How I became body confident

How I became body confident

A few weeks ago, Molly Galbraith hosted a month-long “Love Your Body” challenge on her blog. While I shared the challenge on my Facebook page and fully supported the idea, I did not participate. This is because I am already at peace with my body and I feel confident in it every day. I love my body in every possible way, so I did not feel the need to love myself any more!

Did I always feel this way? Hell no. I used to hate my body with a passion. When I was a teenager, I dreaded my almost-daily ballet classes when I would have to strip down to a leotard and not much else. I felt so insecure and ashamed of my body. When we did costume fittings, I used to make my teacher come into the bathroom while everyone else stood in the studio because I didn’t want anyone looking at my body. This continued into early adulthood, when I refused to wear any form of clothing that wasn’t floaty and baggy, and I would only go to the dog beach where there were less people around. I was the definition of insecure.

What is ironic is that I was a skinny minny and weighed 12kg less than I do now. Yet all I could see when I looked in the mirror was love handles and chubby legs. I did everything in my power to avoid photographs, which is why I have so few ‘before’ pictures.

Same dress, 12kg difference!

Same dress, 12kg difference!


This is a huge contrast to the person I am now! I never stop taking selfies, I love wearing tight clothes and I can proudly walk around in a bikini all day long. This change did not happen overnight, of course, but here are some things which helped me to become body confident:

  • Weight lifting! The first point is a little obvious, but it is so true. Exercise changed from being something viewed purely as a means to burn calories and punish myself with (running) to something I truly enjoyed. When I first started lifting, I looked forward to every 6am wake up call, as I genuinely loved getting stronger and increasing my muscle definition.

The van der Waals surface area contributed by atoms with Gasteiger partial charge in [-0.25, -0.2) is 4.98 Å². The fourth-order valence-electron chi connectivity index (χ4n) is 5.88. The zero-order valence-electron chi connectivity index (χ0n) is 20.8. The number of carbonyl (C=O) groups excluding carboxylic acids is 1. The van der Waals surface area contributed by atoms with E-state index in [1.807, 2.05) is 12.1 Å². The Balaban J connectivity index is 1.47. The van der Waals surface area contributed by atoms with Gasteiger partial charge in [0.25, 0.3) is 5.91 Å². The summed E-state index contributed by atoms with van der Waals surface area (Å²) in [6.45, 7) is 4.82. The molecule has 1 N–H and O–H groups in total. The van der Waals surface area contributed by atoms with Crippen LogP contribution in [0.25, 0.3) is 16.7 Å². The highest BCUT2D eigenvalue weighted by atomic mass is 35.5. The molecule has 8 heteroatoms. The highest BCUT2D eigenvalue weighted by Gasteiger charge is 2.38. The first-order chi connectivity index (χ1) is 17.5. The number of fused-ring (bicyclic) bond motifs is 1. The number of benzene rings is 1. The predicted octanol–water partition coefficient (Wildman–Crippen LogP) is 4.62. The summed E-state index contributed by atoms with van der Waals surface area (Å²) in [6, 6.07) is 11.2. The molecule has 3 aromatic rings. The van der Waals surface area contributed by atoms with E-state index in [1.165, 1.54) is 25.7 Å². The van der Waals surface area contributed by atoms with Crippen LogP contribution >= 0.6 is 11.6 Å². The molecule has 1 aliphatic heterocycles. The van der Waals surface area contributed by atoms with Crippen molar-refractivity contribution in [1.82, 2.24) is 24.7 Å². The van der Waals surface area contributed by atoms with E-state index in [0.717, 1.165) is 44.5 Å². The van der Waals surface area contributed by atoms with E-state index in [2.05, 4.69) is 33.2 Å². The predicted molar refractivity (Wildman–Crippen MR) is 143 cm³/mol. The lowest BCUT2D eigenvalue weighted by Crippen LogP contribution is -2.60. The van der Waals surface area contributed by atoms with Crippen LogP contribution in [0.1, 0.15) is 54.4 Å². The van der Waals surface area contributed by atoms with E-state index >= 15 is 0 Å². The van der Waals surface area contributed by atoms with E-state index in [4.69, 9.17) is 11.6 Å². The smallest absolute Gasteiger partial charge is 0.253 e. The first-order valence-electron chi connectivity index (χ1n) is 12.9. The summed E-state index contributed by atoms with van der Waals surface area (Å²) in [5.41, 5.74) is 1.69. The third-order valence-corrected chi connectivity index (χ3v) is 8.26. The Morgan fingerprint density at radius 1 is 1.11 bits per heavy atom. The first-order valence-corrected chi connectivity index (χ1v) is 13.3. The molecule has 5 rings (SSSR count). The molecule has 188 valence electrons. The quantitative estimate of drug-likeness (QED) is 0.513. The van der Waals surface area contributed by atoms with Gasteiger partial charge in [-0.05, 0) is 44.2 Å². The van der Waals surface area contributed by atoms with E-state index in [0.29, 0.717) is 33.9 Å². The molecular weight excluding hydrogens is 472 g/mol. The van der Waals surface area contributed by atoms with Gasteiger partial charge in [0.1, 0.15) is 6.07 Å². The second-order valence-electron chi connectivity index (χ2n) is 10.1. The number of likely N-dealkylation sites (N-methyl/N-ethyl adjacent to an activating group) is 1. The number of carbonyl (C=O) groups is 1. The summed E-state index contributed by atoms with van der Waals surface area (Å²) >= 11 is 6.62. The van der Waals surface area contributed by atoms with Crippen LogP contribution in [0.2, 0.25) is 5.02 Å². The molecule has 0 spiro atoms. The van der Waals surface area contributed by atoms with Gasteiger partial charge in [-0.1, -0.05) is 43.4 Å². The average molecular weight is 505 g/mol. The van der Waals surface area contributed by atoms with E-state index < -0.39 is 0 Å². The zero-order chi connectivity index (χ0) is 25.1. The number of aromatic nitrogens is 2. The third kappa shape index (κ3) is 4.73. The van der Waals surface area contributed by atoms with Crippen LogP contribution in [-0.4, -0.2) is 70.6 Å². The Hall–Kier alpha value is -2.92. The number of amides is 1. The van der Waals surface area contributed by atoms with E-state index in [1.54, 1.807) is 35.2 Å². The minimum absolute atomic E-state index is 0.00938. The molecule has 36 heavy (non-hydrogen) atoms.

• Focused on what my body could do, instead of what it couldn’t. Again, this is tied in with weight lifting. When I started focusing on strength goals (completing my first unassisted chin-up, deadlifting 130kg, entering strongwoman competitions, etc) everything else became irrelevant. My body – particularly my hormones – does not seem to handle low levels of body fat well, so I had to stop focusing on a basically unobtainable goal. I soon started to marvel at how strong I was, given I had always thought of myself as a very weak, non-athletic person. I learned to love my body and all it could do. Because of this I am able to purposely gain weight before a competition without it affecting my mental state – which I would have never been able to do in the past! I can now do it while keeping the greater goal in mind, and I know that any gain will be easily reversed without having to panic.


  • Threw away the scales! Jen Comas Keck recently wrote a great post about the horrible effects that scales can have on our minds. Back when I weighed myself regularly, I could wake up feeling lean but if the scale didn’t say what I expected, it would ruin my day and I would almost always eat junk food afterwards as I saw no point in sticking to my plan anymore. I now weigh myself purely for competition reasons but only within six weeks of a comp – at all other times I never step foot on a scale. The number does not have the same effect on me anymore, and I have no reason to know what it is.